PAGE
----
# Octave's `str2num`

function

October 10, 2009 at 8:12 AM by Dr. Drang

In the Octave script for computing the binomial distribution that I posted a few days ago, I used the `str2num`

function to covert command-line arguments, which the `argv`

function returns as strings, into numbers. It turns out that `str2num`

can do more than that.

Here’s a brief Octave session demonstrating `str2num`

’s power:

```
octave-3.2.3:1> str2num('5')
ans = 5
octave-3.2.3:2> str2num('5.33')
ans = 5.3300
octave-3.2.3:3> str2num('5+7')
ans = 12
octave-3.2.3:4> str2num('(5+7)/5')
ans = 2.4000
octave-3.2.3:5> str2num('sin(pi/4)')
ans = 0.70711
octave-3.2.3:6> str2num('fred')
ans = [](0x0)
octave-3.2.3:7> str2num('[1, 2].^2')
ans =
1 4
```

Rather than just converting a string to a number, `str2num`

evaluates the string as an Octave expression and then returns the result as a number. More generally, if the result is an array of numbers, it will return that array. Only if the result cannot be interpreted as a number will `str2num`

fail, and even in that case it won’t issue an error message; Perl-like, it will just return an empty array.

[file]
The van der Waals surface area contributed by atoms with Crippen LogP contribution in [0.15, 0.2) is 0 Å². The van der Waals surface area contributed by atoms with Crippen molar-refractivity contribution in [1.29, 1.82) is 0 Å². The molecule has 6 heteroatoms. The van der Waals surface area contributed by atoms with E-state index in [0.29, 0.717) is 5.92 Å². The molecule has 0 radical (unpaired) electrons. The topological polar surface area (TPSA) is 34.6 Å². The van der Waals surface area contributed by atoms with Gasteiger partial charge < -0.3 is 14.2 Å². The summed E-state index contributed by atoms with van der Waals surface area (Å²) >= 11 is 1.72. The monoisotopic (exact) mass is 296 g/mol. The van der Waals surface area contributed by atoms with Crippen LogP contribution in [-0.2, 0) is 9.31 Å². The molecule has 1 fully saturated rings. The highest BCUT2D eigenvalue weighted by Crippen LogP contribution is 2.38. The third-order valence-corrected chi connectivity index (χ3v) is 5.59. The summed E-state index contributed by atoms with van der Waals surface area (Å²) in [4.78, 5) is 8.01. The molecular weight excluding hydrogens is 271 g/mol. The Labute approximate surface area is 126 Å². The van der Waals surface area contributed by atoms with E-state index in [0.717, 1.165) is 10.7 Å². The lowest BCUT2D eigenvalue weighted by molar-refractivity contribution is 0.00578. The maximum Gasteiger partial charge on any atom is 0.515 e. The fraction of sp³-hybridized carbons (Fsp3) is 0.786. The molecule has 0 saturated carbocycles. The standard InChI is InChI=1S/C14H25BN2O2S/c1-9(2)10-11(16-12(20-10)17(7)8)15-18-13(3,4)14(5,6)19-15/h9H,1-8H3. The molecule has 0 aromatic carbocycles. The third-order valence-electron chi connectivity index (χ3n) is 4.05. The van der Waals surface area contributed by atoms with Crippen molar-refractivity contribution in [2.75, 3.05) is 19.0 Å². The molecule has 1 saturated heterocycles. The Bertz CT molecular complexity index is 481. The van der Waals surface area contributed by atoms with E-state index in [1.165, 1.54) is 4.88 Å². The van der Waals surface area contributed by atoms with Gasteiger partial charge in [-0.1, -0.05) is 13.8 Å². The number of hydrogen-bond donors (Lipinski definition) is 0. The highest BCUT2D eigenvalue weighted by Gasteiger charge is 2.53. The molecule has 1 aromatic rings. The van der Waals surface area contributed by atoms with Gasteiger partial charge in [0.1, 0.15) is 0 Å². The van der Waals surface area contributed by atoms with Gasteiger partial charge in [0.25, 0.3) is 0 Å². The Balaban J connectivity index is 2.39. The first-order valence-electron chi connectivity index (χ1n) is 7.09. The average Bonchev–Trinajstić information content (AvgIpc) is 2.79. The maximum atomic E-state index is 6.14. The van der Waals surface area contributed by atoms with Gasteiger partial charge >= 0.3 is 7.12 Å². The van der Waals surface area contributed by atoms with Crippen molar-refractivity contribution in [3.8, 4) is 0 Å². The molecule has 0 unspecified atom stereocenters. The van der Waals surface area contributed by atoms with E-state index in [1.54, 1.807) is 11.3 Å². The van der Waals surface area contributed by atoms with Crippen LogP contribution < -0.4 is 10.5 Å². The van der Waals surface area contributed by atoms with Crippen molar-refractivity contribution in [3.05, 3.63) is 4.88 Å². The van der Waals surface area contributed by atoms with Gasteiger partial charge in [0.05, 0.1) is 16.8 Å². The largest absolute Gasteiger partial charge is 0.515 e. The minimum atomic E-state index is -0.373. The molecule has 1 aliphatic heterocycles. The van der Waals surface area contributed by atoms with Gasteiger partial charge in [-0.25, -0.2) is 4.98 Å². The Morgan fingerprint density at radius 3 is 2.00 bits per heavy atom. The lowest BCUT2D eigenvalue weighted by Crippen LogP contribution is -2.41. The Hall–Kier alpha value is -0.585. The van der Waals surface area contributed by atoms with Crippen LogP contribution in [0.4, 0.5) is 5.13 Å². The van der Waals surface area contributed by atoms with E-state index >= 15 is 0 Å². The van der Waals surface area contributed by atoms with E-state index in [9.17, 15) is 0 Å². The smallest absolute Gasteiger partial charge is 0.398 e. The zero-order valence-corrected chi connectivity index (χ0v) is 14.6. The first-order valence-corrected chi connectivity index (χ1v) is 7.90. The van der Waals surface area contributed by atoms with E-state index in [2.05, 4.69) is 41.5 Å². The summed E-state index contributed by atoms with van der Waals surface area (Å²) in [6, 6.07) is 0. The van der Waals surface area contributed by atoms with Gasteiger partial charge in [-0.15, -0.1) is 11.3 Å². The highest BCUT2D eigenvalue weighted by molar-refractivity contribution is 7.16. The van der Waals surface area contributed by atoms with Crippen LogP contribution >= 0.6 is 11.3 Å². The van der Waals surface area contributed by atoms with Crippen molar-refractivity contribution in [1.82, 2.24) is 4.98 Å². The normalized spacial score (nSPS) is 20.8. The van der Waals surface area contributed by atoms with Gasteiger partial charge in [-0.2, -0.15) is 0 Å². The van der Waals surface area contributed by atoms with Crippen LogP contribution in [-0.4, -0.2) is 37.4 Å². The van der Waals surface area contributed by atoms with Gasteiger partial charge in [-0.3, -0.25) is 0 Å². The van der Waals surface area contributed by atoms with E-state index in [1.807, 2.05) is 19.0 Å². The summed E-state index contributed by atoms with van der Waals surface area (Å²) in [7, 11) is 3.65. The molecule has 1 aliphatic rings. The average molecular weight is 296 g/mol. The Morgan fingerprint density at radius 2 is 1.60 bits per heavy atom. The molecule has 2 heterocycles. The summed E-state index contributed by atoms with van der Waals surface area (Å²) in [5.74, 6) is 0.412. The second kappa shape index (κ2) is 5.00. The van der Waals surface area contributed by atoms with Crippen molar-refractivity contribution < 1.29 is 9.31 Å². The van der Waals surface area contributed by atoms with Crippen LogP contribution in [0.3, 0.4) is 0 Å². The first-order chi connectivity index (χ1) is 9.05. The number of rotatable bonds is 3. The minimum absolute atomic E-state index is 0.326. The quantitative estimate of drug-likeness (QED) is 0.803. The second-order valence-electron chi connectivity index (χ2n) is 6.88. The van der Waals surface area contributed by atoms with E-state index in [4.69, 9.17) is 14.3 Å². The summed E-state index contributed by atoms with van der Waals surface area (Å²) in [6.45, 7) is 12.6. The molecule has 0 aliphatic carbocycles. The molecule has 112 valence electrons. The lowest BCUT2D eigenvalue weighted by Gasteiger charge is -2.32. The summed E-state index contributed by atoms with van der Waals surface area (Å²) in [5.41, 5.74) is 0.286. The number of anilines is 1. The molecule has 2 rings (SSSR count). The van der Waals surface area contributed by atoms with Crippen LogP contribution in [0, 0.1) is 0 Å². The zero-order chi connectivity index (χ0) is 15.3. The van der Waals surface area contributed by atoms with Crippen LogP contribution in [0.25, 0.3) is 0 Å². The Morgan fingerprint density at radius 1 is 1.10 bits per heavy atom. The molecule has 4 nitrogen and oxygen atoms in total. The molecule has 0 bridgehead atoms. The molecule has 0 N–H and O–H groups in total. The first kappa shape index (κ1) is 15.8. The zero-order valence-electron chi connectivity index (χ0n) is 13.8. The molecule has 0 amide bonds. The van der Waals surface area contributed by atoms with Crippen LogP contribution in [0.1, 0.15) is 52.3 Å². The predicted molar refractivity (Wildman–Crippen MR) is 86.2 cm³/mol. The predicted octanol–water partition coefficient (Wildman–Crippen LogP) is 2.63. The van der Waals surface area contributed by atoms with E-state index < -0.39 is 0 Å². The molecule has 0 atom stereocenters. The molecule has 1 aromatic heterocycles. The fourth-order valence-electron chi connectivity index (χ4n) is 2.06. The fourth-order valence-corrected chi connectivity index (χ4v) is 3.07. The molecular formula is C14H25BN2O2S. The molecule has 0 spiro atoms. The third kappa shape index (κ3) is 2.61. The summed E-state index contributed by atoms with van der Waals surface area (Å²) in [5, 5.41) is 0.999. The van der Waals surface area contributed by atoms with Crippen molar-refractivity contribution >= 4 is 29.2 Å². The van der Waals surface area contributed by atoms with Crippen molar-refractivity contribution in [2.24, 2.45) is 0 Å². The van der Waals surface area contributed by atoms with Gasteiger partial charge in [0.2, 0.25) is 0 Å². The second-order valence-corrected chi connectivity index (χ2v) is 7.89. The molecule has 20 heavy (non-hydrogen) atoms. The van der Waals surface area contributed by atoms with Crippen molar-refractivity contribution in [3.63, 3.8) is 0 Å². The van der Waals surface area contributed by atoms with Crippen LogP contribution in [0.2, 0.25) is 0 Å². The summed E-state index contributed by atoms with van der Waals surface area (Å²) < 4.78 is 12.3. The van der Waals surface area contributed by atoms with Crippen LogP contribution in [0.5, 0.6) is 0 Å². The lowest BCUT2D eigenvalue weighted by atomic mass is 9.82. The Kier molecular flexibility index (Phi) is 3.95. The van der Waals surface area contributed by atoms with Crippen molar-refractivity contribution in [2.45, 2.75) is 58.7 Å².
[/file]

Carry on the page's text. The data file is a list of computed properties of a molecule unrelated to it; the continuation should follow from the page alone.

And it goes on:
This makes my binomial script even easier to use. Recall that to demonstrate it, I ran

```
binomial 10 .166667
```

to get the distribution of ones for 10 rolls of a standard six-sided die. I could have used the simpler

```
binomial 10 1/6
```

and taken advantage of the power of `str2num`

to get the same result

```
0 0.161506
1 0.323011
2 0.290710
3 0.155045
4 0.054266
5 0.013024
6 0.002171
7 0.000248
8 0.000019
9 0.000001
10 0.000000
```

Strangely, the Octave documentation for `str2num`

doesn’t mention that it does an expression evaluation, but the documentation for a similar function, `str2double`

says:

`str2double`

can replace`str2num`

, but avoids the use of eval on unknown data.

which is a pretty good hint that `str2num`

does an evaluation, but it would be nice if the docs did more than hint.